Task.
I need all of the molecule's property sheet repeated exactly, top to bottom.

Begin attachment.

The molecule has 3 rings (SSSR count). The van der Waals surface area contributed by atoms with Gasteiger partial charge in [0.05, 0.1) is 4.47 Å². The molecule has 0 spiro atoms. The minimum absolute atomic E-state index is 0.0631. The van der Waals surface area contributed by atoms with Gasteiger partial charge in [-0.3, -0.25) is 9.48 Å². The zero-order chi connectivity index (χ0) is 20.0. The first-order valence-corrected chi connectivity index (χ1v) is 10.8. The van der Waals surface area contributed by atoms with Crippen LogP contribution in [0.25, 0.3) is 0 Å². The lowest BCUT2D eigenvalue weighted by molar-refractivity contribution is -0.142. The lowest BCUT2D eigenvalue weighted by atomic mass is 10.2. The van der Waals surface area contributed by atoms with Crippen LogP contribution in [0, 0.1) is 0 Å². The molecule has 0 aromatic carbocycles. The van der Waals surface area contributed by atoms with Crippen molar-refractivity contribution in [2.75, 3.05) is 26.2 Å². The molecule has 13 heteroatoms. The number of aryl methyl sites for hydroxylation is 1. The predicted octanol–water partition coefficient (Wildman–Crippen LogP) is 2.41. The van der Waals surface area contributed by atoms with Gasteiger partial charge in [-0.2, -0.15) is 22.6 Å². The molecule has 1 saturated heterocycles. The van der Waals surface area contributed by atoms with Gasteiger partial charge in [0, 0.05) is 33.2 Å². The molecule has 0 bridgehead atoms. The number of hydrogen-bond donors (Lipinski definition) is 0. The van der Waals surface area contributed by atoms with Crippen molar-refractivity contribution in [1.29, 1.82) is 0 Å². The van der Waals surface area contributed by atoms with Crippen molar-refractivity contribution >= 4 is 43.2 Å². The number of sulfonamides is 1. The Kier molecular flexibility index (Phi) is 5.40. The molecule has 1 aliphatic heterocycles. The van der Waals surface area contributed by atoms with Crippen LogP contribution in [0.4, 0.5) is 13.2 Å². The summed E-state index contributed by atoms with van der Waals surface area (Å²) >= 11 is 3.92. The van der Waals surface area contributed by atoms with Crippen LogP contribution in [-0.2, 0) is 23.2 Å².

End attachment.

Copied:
The molecule has 3 rings (SSSR count). The van der Waals surface area contributed by atoms with Gasteiger partial charge in [0.05, 0.1) is 4.47 Å². The molecule has 0 spiro atoms. The minimum absolute atomic E-state index is 0.0631. The van der Waals surface area contributed by atoms with Gasteiger partial charge in [-0.3, -0.25) is 9.48 Å². The zero-order chi connectivity index (χ0) is 20.0. The first-order valence-corrected chi connectivity index (χ1v) is 10.8. The van der Waals surface area contributed by atoms with Crippen LogP contribution in [0.25, 0.3) is 0 Å². The lowest BCUT2D eigenvalue weighted by molar-refractivity contribution is -0.142. The lowest BCUT2D eigenvalue weighted by atomic mass is 10.2. The van der Waals surface area contributed by atoms with Crippen LogP contribution in [0, 0.1) is 0 Å². The molecule has 0 aromatic carbocycles. The van der Waals surface area contributed by atoms with Crippen molar-refractivity contribution in [2.75, 3.05) is 26.2 Å². The molecule has 13 heteroatoms. The number of aryl methyl sites for hydroxylation is 1. The predicted octanol–water partition coefficient (Wildman–Crippen LogP) is 2.41. The van der Waals surface area contributed by atoms with Gasteiger partial charge in [-0.2, -0.15) is 22.6 Å². The molecule has 1 saturated heterocycles. The van der Waals surface area contributed by atoms with Gasteiger partial charge in [0, 0.05) is 33.2 Å². The molecule has 0 bridgehead atoms. The number of hydrogen-bond donors (Lipinski definition) is 0. The van der Waals surface area contributed by atoms with Crippen molar-refractivity contribution in [1.29, 1.82) is 0 Å². The van der Waals surface area contributed by atoms with Crippen molar-refractivity contribution >= 4 is 43.2 Å². The number of sulfonamides is 1. The Kier molecular flexibility index (Phi) is 5.40. The molecule has 1 aliphatic heterocycles. The van der Waals surface area contributed by atoms with Crippen LogP contribution in [0.4, 0.5) is 13.2 Å². The summed E-state index contributed by atoms with van der Waals surface area (Å²) >= 11 is 3.92. The van der Waals surface area contributed by atoms with Crippen LogP contribution in [-0.2, 0) is 23.2 Å².